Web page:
Researchers identify freight data sources, create guidance to aid infrastructure planning

A freight train being loaded at the Port of Seattle
Photo: Port of Seattle

The goods that continuously move through Minnesota by road, rail, air, water, and pipelines drive the state’s economy, making efficient freight transit—and excellent freight infrastructure—a high priority for the Minnesota Department of Transportation (MnDOT).

“MnDOT needs commodity flow data to plan improvements, minimize supply chain disruptions, and ensure that our state’s infrastructure can accommodate cargo transport by all modes,” says Camila Fonseca-Sarmiento, director of fiscal research at the U’s Institute for Urban and Regional Infrastructure Finance (IURIF).

To address this need, IURIF researchers compiled detailed information on the advantages and limitations of existing freight data sources and created guidance for choosing the most helpful sources for planning, programming, and designing the state’s freight infrastructure.

The project included a review of existing freight data sources in the US, a survey of state freight data practices, interviews with Minnesota stakeholders involved in freight and planning, and nine in-depth state case studies to identify best practices for generating and collecting freight data.

Using this information, the researchers created a record of existing public and proprietary freight data sources and recommendations for determining the most helpful data sources for planning, programming, and designing future freight infrastructure. They also identified best practices for generating and collecting freight data. These include utilizing available data sources, identifying appropriate data collection methods, collaborating with other states to share freight information, and approaching the private sector to understand its freight-related challenges.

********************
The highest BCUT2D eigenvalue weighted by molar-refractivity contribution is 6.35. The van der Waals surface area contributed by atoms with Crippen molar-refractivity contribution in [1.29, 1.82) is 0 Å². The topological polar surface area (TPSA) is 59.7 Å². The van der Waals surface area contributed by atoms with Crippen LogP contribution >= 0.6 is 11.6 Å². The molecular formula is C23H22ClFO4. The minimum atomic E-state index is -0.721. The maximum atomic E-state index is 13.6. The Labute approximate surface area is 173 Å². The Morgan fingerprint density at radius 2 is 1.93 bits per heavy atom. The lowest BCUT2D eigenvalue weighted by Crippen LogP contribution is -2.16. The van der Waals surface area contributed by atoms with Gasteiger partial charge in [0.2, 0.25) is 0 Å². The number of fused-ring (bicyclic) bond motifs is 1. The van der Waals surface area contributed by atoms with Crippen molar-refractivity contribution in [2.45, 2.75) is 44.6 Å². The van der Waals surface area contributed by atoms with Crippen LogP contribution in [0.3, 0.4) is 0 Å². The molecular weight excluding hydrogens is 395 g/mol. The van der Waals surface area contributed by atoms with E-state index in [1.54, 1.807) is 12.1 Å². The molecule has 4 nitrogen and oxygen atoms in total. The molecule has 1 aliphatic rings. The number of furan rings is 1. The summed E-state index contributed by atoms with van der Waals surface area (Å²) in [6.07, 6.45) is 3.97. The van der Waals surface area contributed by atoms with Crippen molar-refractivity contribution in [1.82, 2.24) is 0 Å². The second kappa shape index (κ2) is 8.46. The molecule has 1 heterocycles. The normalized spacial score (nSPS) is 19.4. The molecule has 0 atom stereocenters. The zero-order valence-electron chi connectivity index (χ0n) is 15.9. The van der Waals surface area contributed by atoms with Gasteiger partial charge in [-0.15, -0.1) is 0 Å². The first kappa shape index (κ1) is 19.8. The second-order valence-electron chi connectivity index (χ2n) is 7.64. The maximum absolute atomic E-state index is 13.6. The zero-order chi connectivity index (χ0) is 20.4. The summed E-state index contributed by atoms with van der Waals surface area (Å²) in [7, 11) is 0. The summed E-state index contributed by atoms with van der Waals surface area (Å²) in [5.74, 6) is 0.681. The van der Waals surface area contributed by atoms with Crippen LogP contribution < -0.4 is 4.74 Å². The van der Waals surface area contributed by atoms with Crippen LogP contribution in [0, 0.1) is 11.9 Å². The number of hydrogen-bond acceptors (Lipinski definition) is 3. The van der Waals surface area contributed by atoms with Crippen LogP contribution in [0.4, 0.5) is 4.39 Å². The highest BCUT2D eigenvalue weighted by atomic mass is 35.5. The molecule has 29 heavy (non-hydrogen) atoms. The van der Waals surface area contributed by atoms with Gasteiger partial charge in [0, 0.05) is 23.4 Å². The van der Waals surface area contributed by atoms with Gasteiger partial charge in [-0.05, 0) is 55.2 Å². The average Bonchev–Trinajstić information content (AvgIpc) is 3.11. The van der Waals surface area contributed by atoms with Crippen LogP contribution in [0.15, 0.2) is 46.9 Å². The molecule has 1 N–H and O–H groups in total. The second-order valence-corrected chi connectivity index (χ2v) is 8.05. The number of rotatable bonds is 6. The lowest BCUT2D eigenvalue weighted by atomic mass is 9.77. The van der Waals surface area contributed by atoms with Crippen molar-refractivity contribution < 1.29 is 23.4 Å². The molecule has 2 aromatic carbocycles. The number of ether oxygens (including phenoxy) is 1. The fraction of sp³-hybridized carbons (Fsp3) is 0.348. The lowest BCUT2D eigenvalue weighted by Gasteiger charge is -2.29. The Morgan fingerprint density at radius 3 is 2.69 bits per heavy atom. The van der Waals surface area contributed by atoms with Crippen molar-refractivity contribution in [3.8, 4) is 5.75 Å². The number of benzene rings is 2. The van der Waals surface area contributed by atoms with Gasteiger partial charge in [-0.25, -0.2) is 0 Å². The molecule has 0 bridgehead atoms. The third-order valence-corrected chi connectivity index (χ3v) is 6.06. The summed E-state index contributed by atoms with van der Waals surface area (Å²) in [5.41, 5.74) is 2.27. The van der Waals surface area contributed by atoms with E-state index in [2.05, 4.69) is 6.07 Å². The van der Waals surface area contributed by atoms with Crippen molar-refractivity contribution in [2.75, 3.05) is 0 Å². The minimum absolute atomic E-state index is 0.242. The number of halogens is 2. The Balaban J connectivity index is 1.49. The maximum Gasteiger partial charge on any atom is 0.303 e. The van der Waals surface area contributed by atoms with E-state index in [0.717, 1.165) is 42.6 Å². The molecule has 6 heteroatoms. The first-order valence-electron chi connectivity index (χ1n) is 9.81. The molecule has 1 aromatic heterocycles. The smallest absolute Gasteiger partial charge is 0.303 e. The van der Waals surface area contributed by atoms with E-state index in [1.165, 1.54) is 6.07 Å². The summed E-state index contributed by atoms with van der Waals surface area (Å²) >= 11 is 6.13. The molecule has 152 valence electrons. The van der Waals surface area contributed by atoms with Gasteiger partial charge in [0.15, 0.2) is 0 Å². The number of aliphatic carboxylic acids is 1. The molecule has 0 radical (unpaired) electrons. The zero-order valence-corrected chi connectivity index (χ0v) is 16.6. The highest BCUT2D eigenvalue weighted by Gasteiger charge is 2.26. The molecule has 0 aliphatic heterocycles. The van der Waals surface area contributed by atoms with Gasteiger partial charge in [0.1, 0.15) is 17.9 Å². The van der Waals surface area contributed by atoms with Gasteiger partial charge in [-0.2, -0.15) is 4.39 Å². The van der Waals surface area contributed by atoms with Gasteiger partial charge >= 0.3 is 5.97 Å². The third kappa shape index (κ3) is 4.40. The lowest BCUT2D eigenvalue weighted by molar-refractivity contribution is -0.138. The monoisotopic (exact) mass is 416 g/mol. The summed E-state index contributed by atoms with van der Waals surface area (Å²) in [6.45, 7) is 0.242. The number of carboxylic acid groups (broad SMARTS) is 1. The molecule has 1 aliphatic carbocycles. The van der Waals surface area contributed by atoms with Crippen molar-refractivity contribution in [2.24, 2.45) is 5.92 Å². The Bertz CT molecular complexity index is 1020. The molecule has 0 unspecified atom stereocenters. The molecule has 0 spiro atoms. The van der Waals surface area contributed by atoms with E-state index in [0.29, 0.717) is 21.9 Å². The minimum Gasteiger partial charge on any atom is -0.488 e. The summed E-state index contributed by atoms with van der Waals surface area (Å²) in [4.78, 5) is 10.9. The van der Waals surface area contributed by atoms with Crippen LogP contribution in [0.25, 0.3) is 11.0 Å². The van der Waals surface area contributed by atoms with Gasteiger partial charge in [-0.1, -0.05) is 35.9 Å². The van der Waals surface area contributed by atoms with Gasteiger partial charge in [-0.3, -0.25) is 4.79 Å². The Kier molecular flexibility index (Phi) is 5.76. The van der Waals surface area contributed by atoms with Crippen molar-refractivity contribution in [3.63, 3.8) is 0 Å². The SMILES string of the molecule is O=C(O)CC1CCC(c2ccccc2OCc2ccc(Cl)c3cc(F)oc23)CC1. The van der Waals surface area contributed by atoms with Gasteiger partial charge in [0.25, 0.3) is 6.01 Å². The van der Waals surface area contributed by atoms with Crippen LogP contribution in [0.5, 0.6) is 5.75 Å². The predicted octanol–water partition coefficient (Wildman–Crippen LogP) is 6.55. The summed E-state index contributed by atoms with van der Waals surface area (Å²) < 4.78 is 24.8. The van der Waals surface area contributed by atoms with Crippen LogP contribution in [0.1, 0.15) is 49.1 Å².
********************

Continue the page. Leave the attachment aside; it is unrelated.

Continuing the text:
“This work was very helpful in understanding how other states manage freight data needs and moving MnDOT forward in developing the tools to optimize our freight transportation network,” says Andrew Andrusko, statewide planning director for MnDOT’s Office of Freight and Commercial Vehicle Operations and the project’s technical liaison.

The project’s key takeaways have been synthesized in a freight data infographic, now available for download.

The next step for MnDOT is using these findings to help create a tool for network freight optimization. The tool will use data and modeling to improve MnDOT’s capabilities for freight transportation planning—creating a more efficient multimodal network for moving goods around the state while lowering supply chain costs.

MnDOT sponsored the research. Fonseca-Sarmiento was the principal investigator of the research team, which included Raihana Zeerak, IURIF researcher; former graduate student Kimberly Napoline; and Jerry Zhao, IURIF founder and advisor.

Writers: Megan Tsai and Pam Snopl


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